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This book describes the elements which must be considered in planning and implementing a "smart grid" electrical delivery system. The author outlines in clear terms how the grid can be modernized in such as way that it monitors, protects and automatically optimizes the operation of its interconnected elements - from the central and distributed generator through the high-voltage network and distribution system, to energy storage installations and to end-use consumers and their thermostats, electric vehicles, appliances and other household devices. Comprehensive in scope, the guide highlights emerging concepts of cyber and physical security, resiliency, and the newest architecture, "the integrated grid." Energy and utility professionals, power system planners, regulators, policy makers and others in the field will again a broader understanding of how a two-way flow of electricity and information can be used to create an automated, widely distributed energy delivery network.

ISBN: 0-88173-750-X
6 x 9, 520 pp., Illus., Hardcover


1 – What is the Smart Grid?
What is the Smart Grid? • Smart Grid Characteristics: Drivers and Opportunities • Smart Grid Challenges • The Smart Grid Conceptual Model • Additional Challenges • A Bright Future? • Will Electric Service Go the Way of the Telecom Industry? • Future Opportunities which the Smart Grid Enables • HAN Expansion in California • Pressing Issues and Opportunities • The Need for Electrification

2 – Smart Grid Technologies
Transmission Systems and Substations • Transmission Operations: Advanced Grid Management Tools • Distribution Systems • Advanced Metering Infrastructure (AMI) • Customer Technologies

3 – Smart Grid Roadmaps
Technology Roadmaps • Smart Grid Roadmaps • The International Energy Agency's (IEA)
Smart Grid Roadmap • Other Roadmap Summaries

4 – The Smart Grid as an Integrated Grid
The Integrated-Grid Approach • How to Enable the Integrated Grid Approach • Conclusion

5 – Lessons Learned from the World's Smart Grid Demonstrations
Purpose of Demonstrations • Europe • Japan • United States • EPRI Smart Grid Demonstration Initiative • U.S. Department of Energy Smart Grid Investment Grant Program • DOE's Results • Central Maine Power • Consolidated Edison Company • FirstEnergy Service Company • PNM Resources • Kansas City Power and Light Company • Wisconsin Power and Light • Oklahoma Gas and Electric • PECO, an Exelon Company • Midwest Independent System Operator • Sacramento Municipal Utility District (SMUD) • Southern Company • Southern California Edison • Conclusions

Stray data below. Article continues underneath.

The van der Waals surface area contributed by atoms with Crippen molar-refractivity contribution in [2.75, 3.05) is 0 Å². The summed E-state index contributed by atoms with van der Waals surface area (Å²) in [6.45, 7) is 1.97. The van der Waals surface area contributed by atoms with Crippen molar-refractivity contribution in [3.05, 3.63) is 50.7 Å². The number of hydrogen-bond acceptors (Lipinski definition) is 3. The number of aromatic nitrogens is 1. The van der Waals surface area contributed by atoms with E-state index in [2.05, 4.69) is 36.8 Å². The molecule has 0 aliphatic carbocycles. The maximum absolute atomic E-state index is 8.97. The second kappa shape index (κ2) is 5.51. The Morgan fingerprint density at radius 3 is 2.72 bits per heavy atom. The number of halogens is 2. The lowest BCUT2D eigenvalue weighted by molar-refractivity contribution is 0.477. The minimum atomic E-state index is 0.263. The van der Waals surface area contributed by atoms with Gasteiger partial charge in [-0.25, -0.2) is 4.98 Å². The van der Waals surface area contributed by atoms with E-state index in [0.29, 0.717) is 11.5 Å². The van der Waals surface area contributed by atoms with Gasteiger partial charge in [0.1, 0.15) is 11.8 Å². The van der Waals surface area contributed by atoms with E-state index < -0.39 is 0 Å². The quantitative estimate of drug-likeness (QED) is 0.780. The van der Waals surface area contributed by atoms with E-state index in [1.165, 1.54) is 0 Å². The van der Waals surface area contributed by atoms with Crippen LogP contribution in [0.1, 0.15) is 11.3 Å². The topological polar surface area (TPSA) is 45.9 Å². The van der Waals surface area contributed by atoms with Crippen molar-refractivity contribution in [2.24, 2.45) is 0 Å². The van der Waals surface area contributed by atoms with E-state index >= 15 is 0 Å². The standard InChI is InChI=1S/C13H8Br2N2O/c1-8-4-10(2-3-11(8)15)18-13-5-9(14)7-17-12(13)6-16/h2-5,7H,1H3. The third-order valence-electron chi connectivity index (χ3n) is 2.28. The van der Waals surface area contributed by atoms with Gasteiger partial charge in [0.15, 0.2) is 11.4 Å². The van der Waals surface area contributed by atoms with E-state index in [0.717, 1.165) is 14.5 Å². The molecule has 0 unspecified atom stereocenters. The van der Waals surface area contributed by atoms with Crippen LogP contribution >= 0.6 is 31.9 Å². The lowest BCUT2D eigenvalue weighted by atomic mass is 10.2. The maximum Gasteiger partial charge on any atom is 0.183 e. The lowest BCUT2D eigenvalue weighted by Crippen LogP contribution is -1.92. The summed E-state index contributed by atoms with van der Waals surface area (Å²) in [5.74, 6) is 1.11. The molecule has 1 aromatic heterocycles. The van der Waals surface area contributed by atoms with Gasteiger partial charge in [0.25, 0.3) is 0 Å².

6 – Enhancing Smart Grid Resiliency
Why Increase Resiliency? • What is Power System Resiliency? • High-Impact, Low-Frequency Events • Threats to Resiliency • Geomagnetic Disturbances • Power System Components • Generation

7 – A Grid Operating System to Facilitate the Smart Grid
Energy Management Systems • Grid Operating System 1.0 • Grid Operating System 2.0 • Grid Operating System 3.0 • Developing 3.0

8 – The Grid As a Terrorist Target
Physical Security • NERC Security Guideline for the Electricity Sector: Physical Security • Physical Barriers • Substations • Transmission Lines • Generating Plants • Control Centers and Control Systems • Sensing, Communication, and Control • Distribution Systems • Technologies to Enable Physical Security • Power Grid Hardening and Mitigation against HEMP • Power Grid Hardening and Mitigation • Research Needed

9 – Assuring Cyber Security
The Risk of a Cyber Attack • The Smart Grid Increases Cyber Security Risks • Incorporating Cyber Security into the Smart Grid • Priority Cybersecurity Projects • Enterprise Risk Management • Capability Maturity Model • Risk Management •

10 – The Benefits and Cost of the Smart Grid
Estimating the Benefits and Cost of the Smart Grid • What Constitutes the Power Delivery System? • What Differentiates Smart Grid Enhancement? • The Benefits of the Smart Grid • Transmission Systems and Substations Costs. • Summary of Transmission and Substations Costs • Distribution Systems • Customer Systems

11 – Factors Effecting the Demand for Electricity From the Smart Grid
The Demand for Electricity • End-Use Technology • The Potential for Electricity Savings from Utility Programs • Lighting • Demand Response • New Uses of Electricity • Industrial Trends • Distributed Generation • Conclusions




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